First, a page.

Another accomplishment of the plan, in Garvey’s view, is its focus on the needs of students. “At the same time we are providing the best education and other services, we need to worry about the cost,” he says. The report recognizes that BC Law’s ability to maintain a competitive edge among peer schools means not only adding funds for need-based scholarships but also increasing scholarship support for academic excellence. And if the Law School wishes to fulfill its commitment to diversity, the report concludes, it must make graduate housing a top priority so the school is more attractive to students from all economic backgrounds.
The proposals in the report are assigned benchmarks for success, some of which can be reached in stages. The costs in human and space resources are also assessed and provide an aid to Garvey in his discussions with the university about possible campus renovations and expansion.
Twenty-two months of talking and listening among members of the Law School community have yielded both a clearer picture of BC Law’s identity and a more unified articulation of its purpose and goals. “It got the faculty to focus on a few areas they felt were important. So we now have a kind of momentum or understanding,” Garvey says, which means many curricular, programmatic, and hiring decisions can be made without rearguing each choice.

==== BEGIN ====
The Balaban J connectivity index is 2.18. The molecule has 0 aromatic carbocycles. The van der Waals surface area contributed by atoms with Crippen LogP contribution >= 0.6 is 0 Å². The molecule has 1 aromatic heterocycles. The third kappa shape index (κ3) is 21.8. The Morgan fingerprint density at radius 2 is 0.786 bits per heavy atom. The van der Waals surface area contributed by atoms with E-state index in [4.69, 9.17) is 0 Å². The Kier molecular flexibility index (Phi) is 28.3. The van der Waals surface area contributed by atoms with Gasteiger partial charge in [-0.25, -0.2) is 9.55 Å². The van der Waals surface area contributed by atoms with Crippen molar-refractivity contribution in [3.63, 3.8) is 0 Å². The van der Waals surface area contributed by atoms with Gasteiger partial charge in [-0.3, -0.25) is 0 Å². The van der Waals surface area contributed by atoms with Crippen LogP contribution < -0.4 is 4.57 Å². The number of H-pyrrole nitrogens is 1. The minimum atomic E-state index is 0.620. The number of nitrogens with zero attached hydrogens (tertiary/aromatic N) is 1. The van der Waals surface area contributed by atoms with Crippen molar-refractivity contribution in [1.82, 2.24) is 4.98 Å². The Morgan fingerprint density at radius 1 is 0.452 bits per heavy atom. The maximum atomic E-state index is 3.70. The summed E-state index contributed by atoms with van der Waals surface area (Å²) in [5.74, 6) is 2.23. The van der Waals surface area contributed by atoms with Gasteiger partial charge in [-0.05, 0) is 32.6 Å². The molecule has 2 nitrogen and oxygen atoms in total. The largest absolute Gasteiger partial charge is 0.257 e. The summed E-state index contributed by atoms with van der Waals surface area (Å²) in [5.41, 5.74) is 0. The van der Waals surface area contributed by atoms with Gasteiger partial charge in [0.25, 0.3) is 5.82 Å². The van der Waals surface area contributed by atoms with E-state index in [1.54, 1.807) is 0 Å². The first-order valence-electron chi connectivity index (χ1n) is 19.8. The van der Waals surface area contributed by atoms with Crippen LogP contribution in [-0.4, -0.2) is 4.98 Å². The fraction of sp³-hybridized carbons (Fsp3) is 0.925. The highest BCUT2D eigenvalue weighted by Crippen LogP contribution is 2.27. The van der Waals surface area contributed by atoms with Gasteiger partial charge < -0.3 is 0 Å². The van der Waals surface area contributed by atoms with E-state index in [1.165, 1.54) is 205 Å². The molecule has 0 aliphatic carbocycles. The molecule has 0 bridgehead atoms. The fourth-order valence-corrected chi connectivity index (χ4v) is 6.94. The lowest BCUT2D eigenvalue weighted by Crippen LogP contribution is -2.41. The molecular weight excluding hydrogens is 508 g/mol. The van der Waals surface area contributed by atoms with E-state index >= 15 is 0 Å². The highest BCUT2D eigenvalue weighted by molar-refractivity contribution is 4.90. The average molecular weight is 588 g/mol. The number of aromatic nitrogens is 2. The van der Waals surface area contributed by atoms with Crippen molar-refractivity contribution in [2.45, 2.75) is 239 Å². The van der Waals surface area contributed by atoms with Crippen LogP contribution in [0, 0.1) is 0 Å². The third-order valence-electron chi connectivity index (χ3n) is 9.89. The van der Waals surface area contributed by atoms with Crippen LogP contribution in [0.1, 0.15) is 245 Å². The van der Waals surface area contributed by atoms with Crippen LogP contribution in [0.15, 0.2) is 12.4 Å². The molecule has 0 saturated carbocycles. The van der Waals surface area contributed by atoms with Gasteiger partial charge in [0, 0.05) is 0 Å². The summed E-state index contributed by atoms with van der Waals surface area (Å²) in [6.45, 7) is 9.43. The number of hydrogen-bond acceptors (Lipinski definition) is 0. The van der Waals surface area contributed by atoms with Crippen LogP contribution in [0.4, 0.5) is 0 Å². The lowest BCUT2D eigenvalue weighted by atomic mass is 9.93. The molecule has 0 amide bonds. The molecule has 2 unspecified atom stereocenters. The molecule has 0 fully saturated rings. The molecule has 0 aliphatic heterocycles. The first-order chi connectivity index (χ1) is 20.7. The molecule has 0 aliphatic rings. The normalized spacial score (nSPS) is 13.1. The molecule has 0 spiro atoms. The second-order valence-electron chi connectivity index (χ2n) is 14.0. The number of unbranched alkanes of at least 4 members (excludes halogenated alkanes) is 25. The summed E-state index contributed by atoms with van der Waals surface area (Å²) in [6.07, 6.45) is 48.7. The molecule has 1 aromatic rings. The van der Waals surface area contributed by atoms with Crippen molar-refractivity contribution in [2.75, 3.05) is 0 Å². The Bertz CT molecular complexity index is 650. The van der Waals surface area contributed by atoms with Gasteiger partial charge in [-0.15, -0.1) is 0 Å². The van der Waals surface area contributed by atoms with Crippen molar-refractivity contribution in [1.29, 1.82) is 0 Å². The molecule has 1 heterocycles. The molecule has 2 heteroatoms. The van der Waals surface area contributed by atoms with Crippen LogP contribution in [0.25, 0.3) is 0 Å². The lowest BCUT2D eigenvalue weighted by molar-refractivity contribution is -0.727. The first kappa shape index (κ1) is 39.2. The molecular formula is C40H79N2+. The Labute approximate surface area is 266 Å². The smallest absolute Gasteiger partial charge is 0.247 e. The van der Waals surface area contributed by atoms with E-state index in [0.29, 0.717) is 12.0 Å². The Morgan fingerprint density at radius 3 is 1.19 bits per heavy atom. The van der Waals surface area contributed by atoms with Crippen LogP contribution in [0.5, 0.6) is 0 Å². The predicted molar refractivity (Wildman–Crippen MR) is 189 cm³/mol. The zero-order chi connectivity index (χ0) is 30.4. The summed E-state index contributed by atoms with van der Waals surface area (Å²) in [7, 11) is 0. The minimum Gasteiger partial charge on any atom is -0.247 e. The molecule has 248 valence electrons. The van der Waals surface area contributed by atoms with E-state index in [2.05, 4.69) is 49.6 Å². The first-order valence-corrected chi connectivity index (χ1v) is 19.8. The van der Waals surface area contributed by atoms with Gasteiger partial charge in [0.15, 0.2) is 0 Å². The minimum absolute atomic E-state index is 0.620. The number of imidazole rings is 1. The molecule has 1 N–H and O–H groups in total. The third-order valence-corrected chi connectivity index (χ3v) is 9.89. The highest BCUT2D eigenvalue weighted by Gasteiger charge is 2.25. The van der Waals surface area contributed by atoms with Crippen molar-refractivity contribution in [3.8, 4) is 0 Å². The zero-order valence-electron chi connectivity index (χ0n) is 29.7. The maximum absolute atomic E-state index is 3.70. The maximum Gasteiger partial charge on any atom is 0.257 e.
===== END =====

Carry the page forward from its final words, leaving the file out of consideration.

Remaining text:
McMorrow says the faculty learned of their deep commitment to a balanced curriculum, or liberal arts model, of legal education. “We did not want to become known as a niche school, to emphasize a certain area of expertise at the expense of a balanced education,” she explains.
“I think the Law School has accomplished a great deal,” says James Champy ’68, vice president of Perot Systems Corporation and a strategic planning expert who consulted on the project. “In the end the whole faculty has to be aligned and in agreement, and I believe they have accomplished that. It took more time than in a commercial setting, but that’s understandable. The work of a faculty is to debate until it believes it has discovered the truth.”
BC Law’s strategic plan now enters its second phase, the delicate task of turning some of the ideas into reality. Professors George Brown and Zygmunt Plater co-chair the committee with that mandate. The programmatic initiatives, in particular, will be developed for further faculty discussion.
“Any great institution or company, private or public, really needs to have a sense of purpose,” says Champy. “The Law School’s statement achieves a sense of that higher purpose, and that’s important because that is part of the mobilization. My test of a good strategy is, Will it mobilize people? And, yes, I think that will happen.”